The archive of the Weltkulturen Museum was almost completely destroyed in a bomb attack in 1944. In order to trace the origin of the collection objects before this time, extensive research is often necessary.

America's curator Mona Suhrbier shows how this works in an interview with the Frankfurter Rundschau using the example of a mask from the Kwakwaka’wakw from British Columbia, Canada. In this case, “8/1634”, a small combination of numbers, helped to trace the acquisition history of the mask back to Santa Fé in 1918. You can read the whole story here:

The mask was made previously from wood, leather and iron by the Kwakwaka’wakw in British Columbia, Canada. These masks were used during performances of the secret brotherhood Hamats’a. The hinged beak with a string for opening and closing points to the man-eating raven Gwaxwgwakwalanuksiwe‘, while the straight form would indicate a mosquito, which the female cannibal Dzunuk’wa transformed into following her death.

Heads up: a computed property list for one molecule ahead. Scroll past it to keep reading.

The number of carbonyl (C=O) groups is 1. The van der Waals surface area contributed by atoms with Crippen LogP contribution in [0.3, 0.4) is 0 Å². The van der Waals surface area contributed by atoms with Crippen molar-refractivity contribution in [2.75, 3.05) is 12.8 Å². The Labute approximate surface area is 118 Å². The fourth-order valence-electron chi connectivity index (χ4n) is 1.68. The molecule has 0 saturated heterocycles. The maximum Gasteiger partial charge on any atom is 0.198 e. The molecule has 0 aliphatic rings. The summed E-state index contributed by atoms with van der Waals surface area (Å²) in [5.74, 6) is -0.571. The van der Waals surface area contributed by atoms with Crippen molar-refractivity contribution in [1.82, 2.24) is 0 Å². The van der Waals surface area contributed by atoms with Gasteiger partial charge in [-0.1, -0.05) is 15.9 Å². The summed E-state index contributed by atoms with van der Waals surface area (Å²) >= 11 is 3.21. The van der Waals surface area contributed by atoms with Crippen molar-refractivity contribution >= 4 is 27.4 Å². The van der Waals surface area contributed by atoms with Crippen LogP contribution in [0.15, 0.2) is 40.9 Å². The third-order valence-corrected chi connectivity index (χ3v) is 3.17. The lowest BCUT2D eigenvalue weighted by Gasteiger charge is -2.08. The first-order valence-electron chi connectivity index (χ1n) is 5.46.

Right now the mask is on display in our exhibition “GREEN SKY, BLUE GRASS. COLOUR CODING WORLDS“ which hopefully will be open soon.